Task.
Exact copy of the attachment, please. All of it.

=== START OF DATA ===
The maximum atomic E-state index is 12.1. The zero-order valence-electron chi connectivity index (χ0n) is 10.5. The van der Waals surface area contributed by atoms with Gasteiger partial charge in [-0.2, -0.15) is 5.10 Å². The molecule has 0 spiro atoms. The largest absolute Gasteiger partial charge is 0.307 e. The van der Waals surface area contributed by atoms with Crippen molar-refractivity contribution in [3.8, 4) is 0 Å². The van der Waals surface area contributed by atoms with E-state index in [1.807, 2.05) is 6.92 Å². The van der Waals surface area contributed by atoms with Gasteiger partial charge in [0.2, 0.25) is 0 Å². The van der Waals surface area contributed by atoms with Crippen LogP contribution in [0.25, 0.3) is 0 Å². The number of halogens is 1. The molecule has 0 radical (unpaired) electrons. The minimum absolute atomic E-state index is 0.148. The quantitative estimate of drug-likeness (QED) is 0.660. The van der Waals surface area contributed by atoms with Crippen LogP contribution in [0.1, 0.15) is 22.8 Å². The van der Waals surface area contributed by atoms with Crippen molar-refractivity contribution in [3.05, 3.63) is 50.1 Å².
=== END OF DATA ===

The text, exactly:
The maximum atomic E-state index is 12.1. The zero-order valence-electron chi connectivity index (χ0n) is 10.5. The van der Waals surface area contributed by atoms with Gasteiger partial charge in [-0.2, -0.15) is 5.10 Å². The molecule has 0 spiro atoms. The largest absolute Gasteiger partial charge is 0.307 e. The van der Waals surface area contributed by atoms with Crippen molar-refractivity contribution in [3.8, 4) is 0 Å². The van der Waals surface area contributed by atoms with E-state index in [1.807, 2.05) is 6.92 Å². The van der Waals surface area contributed by atoms with Gasteiger partial charge in [0.2, 0.25) is 0 Å². The van der Waals surface area contributed by atoms with Crippen LogP contribution in [0.25, 0.3) is 0 Å². The number of halogens is 1. The molecule has 0 radical (unpaired) electrons. The minimum absolute atomic E-state index is 0.148. The quantitative estimate of drug-likeness (QED) is 0.660. The van der Waals surface area contributed by atoms with Crippen LogP contribution in [0.1, 0.15) is 22.8 Å². The van der Waals surface area contributed by atoms with Crippen molar-refractivity contribution in [3.05, 3.63) is 50.1 Å².